H&M is one fashion brand that has made steps towards addressing the risk posed by microfibers in their garments. Part of the MinShed project and industry body Fashion Pact, H&M’s focus has been primarily at the design stage of their products – where their yarns and fabrics are being designed to minimise microfibre shedding, as well as investigating alternative bio-materials to replace synthetic materials. H&M believes that brands like theirs can address microfibre pollution ‘holistically’ – from design through to production, and by better educating consumers on washing and product care.

University of Leeds research: an improved test method for the measurement of microfibre release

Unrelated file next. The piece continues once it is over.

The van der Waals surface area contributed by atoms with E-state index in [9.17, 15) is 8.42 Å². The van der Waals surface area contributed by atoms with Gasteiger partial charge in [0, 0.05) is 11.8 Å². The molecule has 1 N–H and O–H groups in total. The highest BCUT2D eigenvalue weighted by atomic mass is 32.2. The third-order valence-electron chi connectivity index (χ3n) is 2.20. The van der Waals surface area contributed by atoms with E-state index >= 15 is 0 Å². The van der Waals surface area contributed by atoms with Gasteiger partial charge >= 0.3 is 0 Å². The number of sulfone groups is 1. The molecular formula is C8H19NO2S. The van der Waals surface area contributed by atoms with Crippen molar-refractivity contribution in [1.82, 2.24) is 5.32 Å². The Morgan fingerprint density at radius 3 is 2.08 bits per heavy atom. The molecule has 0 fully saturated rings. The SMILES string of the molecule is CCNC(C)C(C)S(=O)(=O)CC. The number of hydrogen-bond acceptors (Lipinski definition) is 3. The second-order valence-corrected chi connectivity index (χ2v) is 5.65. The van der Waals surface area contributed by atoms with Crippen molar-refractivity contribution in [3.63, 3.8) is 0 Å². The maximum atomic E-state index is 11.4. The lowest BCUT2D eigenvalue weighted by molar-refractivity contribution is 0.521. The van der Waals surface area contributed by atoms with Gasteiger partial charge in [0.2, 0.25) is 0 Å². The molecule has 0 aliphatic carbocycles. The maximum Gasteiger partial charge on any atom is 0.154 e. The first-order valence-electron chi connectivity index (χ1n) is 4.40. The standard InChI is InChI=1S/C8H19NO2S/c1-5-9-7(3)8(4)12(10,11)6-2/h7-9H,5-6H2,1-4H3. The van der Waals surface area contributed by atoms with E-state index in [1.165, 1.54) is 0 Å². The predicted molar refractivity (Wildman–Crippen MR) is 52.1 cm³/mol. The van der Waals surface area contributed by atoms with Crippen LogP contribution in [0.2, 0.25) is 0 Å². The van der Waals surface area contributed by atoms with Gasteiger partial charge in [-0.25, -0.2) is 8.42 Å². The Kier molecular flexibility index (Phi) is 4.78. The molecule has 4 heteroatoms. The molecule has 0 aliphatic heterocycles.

Researchers at the University of Leeds have produced a study to understand ways to minimise the release of microplastics into the environment, which outlines what test methods have already been trialled to quantify microplastic release during domestic wash laundering.

“Being able to reliably measure the number of microplastics being released during domestic laundry is a vital step in understanding the scale of the problem, and therefore what action is needed to address it. We can’t assess and compare microfibre release across the industry without a reliable test.”
Dr Mark Sumner - School of Design, University of Leeds

“Numerous studies have developed different methodologies to quantify microplastic pollution from domestic laundry,” says Sara Williams, Technical Specialist at James Heal. “The Leeds University study analysed these and built on them to create their method. Whilst the study doesn’t present a complete test method, it does present a methodology of how the researchers established a test procedure.”